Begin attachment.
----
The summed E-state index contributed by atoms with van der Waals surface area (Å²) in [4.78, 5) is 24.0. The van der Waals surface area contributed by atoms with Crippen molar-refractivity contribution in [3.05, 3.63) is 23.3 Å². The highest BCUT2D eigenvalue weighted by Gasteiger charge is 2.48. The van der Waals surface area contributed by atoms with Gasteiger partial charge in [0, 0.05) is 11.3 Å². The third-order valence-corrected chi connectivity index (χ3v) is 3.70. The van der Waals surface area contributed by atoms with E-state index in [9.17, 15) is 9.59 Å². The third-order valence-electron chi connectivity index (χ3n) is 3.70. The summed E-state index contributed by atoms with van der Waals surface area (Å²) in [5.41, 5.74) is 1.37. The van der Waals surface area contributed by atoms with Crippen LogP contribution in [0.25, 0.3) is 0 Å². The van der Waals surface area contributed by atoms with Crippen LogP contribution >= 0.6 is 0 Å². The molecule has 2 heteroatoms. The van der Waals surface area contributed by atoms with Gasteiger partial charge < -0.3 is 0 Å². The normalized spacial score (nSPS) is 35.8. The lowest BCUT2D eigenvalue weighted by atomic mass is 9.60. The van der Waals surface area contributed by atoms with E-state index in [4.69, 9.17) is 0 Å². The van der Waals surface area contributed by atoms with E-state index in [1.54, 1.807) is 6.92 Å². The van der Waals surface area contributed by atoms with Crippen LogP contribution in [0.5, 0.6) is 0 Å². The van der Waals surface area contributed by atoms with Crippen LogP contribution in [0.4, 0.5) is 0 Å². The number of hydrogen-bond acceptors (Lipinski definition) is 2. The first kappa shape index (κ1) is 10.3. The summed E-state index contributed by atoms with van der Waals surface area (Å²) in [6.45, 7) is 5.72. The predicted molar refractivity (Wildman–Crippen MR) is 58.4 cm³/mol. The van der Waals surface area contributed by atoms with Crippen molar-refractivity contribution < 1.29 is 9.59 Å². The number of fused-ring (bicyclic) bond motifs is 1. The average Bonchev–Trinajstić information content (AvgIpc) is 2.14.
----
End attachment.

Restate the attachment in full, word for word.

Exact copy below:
The summed E-state index contributed by atoms with van der Waals surface area (Å²) in [4.78, 5) is 24.0. The van der Waals surface area contributed by atoms with Crippen molar-refractivity contribution in [3.05, 3.63) is 23.3 Å². The highest BCUT2D eigenvalue weighted by Gasteiger charge is 2.48. The van der Waals surface area contributed by atoms with Gasteiger partial charge in [0, 0.05) is 11.3 Å². The third-order valence-corrected chi connectivity index (χ3v) is 3.70. The van der Waals surface area contributed by atoms with E-state index in [9.17, 15) is 9.59 Å². The third-order valence-electron chi connectivity index (χ3n) is 3.70. The summed E-state index contributed by atoms with van der Waals surface area (Å²) in [5.41, 5.74) is 1.37. The van der Waals surface area contributed by atoms with Crippen LogP contribution in [0.25, 0.3) is 0 Å². The van der Waals surface area contributed by atoms with Crippen LogP contribution >= 0.6 is 0 Å². The molecule has 2 heteroatoms. The van der Waals surface area contributed by atoms with Gasteiger partial charge < -0.3 is 0 Å². The normalized spacial score (nSPS) is 35.8. The lowest BCUT2D eigenvalue weighted by atomic mass is 9.60. The van der Waals surface area contributed by atoms with E-state index in [4.69, 9.17) is 0 Å². The van der Waals surface area contributed by atoms with E-state index in [1.54, 1.807) is 6.92 Å². The van der Waals surface area contributed by atoms with Crippen LogP contribution in [0.5, 0.6) is 0 Å². The van der Waals surface area contributed by atoms with Crippen LogP contribution in [0.4, 0.5) is 0 Å². The number of hydrogen-bond acceptors (Lipinski definition) is 2. The first kappa shape index (κ1) is 10.3. The summed E-state index contributed by atoms with van der Waals surface area (Å²) in [6.45, 7) is 5.72. The predicted molar refractivity (Wildman–Crippen MR) is 58.4 cm³/mol. The van der Waals surface area contributed by atoms with Crippen molar-refractivity contribution < 1.29 is 9.59 Å². The number of fused-ring (bicyclic) bond motifs is 1. The average Bonchev–Trinajstić information content (AvgIpc) is 2.14.